A Place for Everyone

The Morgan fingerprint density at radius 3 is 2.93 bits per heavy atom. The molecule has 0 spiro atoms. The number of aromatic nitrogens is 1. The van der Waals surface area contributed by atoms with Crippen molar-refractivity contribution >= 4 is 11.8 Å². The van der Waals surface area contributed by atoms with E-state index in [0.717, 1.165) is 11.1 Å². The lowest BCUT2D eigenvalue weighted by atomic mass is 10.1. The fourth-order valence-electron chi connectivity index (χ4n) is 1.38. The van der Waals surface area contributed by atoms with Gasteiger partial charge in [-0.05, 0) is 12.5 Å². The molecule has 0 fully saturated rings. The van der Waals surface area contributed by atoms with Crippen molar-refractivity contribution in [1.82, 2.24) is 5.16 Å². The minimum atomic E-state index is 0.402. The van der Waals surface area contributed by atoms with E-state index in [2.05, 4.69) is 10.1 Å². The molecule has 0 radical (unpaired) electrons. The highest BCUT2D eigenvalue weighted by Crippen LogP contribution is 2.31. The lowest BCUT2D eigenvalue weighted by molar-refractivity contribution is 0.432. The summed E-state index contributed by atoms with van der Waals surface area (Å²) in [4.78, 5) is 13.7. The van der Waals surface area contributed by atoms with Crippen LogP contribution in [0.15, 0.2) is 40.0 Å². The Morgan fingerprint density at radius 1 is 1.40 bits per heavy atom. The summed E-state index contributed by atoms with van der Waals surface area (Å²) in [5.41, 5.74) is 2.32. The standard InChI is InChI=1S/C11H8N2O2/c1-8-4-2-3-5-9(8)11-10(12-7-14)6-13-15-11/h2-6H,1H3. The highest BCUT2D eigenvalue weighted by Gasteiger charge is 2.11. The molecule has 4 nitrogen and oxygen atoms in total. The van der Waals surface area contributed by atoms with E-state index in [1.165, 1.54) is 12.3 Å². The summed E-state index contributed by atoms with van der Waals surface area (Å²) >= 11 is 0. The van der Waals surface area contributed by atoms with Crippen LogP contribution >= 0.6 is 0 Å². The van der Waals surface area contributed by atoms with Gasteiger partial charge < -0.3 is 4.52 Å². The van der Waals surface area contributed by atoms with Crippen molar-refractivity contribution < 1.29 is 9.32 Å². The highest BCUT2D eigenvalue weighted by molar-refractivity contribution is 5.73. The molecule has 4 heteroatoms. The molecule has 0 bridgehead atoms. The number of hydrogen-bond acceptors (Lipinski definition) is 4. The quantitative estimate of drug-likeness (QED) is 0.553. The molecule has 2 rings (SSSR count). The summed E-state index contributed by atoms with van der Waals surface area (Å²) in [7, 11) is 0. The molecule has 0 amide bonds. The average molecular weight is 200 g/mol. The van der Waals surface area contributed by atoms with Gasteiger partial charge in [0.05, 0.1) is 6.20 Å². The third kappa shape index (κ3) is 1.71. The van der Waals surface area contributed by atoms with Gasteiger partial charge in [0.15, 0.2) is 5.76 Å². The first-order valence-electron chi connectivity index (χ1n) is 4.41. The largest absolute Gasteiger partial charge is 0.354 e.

Amelia Island, have you heard? There’s a new park on Atlantic Avenue! And it’s for everyone, not just kids or adults with perfect mobility! Okay, it’s not exactly a new park, but Egan’s Creek Park at 2251 Atlantic Avenue sure looks like it, with its gorgeous landscaping, kayak launch, quarter-mile track, and universally accessible exercise stations, to name just a few of the amenities delivered by 8 Flags Playscapes’ redesign work. “If we were to ask for a park for our family, this is it,” says Marlene Chapman, who frequents the rejuvenated park with her daughter, Taylor, who became paralyzed five-years-ago in a diving accident. “Taylor loves the availability of the exercise equipment and the opportunity to enjoy the fishing dock and kayak launch. It’s the best park around for all levels of ability – not just a few!” “It’s a transformation from what it was a year ago to what it is now,” confirms Aaron Morgan, president of 8 Flags Playscapes. Transformation is what 8 Flags Playscapes is all about, with Egan’s Creek Park being the second of its projects. The first, Pirate Playground, is just down the road. The organization was founded to build that playground with a vision of enhancing the community through the development of recreational environments that are universally accessible to all. The extraordinary success of the Pirate Playground project, a partnership between 8 Flags Playscapes and the City of Fernandina Beach, led to the idea of remaking Egan’s Creek Park. “The City believed in our ability to produce a quality product, and so did donors who were overwhelmingly generous and allowed us to finish this project in just a couple of years from the initial concept,” says Aaron. A major donor was Benjamin Morrison of Cotner and Associates, who was honored with the Elsie Harper Volunteer of the Year Award this spring for his commitment to this project. “We can’t say enough good things about Benjamin and Cotner Associates Architects,” explains Trey Warren, vice president 8 Flags Playscapes. “The bulk of the organization and almost all of the community partnerships composed of in-kind donations of time and talent came directly from Benjamin and his professional relationships with the construction industry in Nassau County.” Benjamin is a huge advocate for public-private partnerships. “These partnerships allow projects to be executed in a shorter timeframe and lower cost than if they remained in the public realm,” he explains. “For example, through the generosity of the numerous local businesses that provided us with discounted labor and materials as well private donors and foundation grants, we were able to deliver a park that would have cost the City $700,000 for an investment of only $175,000 in public funding. That’s turning each dollar of public funds into four dollars, a win-win situation.” The park is a win for everyone, with its meditation labyrinth, pet watering station and fire hydrant, bird watching platform, bat box, fishing dock, kayak launch, quarter-mile track surrounded by universally accessible exercise stations, and a large field perfect for a Frisbee or football toss. “It’s literally like everyone in the town has a free gym membership,” says 8 Flags Playscapes treasurer Sharyl Wood. “This is also the only lighted walking path in the city thanks to the state of the art LED lighting, a generous donation by Florida Public Utilities.” But that’s not all! 8 Flags Playscapes is now visioning the second phase of this project, planning for a universally accessible playground targeted at a slightly older audience than Pirate Playground. “It will present an adventure-style component, more physical, more athletic,” reveals Benjamin. “We are excited about bringing this to fruition by mid-2018, but we will need help!” The 8 Flags team is overwhelmingly grateful to its partners in the community. For a roster of donors, to get involved by participating as a financial or in-kind donor, or to learn more, visit 8flagsplayscapes.org or email [email protected].